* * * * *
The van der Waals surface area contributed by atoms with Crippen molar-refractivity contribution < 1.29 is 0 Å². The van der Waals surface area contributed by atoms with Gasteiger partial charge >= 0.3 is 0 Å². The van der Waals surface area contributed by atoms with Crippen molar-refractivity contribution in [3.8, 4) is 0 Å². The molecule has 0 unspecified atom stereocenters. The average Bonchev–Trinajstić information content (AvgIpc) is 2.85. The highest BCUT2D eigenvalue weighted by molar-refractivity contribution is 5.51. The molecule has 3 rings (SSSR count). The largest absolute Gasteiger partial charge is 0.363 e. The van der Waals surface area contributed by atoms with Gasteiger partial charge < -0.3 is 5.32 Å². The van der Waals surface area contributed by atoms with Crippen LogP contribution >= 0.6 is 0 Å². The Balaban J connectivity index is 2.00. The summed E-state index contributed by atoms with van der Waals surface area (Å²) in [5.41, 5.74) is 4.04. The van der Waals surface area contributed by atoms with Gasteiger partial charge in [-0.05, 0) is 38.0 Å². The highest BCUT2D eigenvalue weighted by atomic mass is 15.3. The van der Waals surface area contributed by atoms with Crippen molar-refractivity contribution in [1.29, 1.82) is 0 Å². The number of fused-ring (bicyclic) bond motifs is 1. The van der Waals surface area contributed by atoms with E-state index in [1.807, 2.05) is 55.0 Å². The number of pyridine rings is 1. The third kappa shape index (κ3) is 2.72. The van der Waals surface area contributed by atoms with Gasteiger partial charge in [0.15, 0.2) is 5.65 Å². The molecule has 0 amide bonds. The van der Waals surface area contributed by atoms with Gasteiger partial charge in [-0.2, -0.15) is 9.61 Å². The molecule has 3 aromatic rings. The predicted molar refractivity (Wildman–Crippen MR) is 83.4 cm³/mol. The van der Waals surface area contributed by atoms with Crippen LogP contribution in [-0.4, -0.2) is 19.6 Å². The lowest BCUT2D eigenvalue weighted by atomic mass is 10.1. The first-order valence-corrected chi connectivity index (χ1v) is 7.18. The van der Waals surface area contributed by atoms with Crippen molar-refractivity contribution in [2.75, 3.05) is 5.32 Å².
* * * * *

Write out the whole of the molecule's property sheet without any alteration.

The van der Waals surface area contributed by atoms with Crippen molar-refractivity contribution < 1.29 is 0 Å². The van der Waals surface area contributed by atoms with Gasteiger partial charge >= 0.3 is 0 Å². The van der Waals surface area contributed by atoms with Crippen molar-refractivity contribution in [3.8, 4) is 0 Å². The molecule has 0 unspecified atom stereocenters. The average Bonchev–Trinajstić information content (AvgIpc) is 2.85. The highest BCUT2D eigenvalue weighted by molar-refractivity contribution is 5.51. The molecule has 3 rings (SSSR count). The largest absolute Gasteiger partial charge is 0.363 e. The van der Waals surface area contributed by atoms with Gasteiger partial charge < -0.3 is 5.32 Å². The van der Waals surface area contributed by atoms with Crippen LogP contribution >= 0.6 is 0 Å². The Balaban J connectivity index is 2.00. The summed E-state index contributed by atoms with van der Waals surface area (Å²) in [5.41, 5.74) is 4.04. The van der Waals surface area contributed by atoms with Gasteiger partial charge in [-0.05, 0) is 38.0 Å². The highest BCUT2D eigenvalue weighted by atomic mass is 15.3. The van der Waals surface area contributed by atoms with Crippen molar-refractivity contribution in [1.29, 1.82) is 0 Å². The number of fused-ring (bicyclic) bond motifs is 1. The van der Waals surface area contributed by atoms with E-state index in [1.807, 2.05) is 55.0 Å². The number of pyridine rings is 1. The third kappa shape index (κ3) is 2.72. The van der Waals surface area contributed by atoms with Gasteiger partial charge in [0.15, 0.2) is 5.65 Å². The molecule has 0 amide bonds. The van der Waals surface area contributed by atoms with Gasteiger partial charge in [-0.2, -0.15) is 9.61 Å². The molecule has 3 aromatic rings. The predicted molar refractivity (Wildman–Crippen MR) is 83.4 cm³/mol. The van der Waals surface area contributed by atoms with Crippen LogP contribution in [-0.4, -0.2) is 19.6 Å². The lowest BCUT2D eigenvalue weighted by atomic mass is 10.1. The first-order valence-corrected chi connectivity index (χ1v) is 7.18. The van der Waals surface area contributed by atoms with Crippen molar-refractivity contribution in [2.75, 3.05) is 5.32 Å².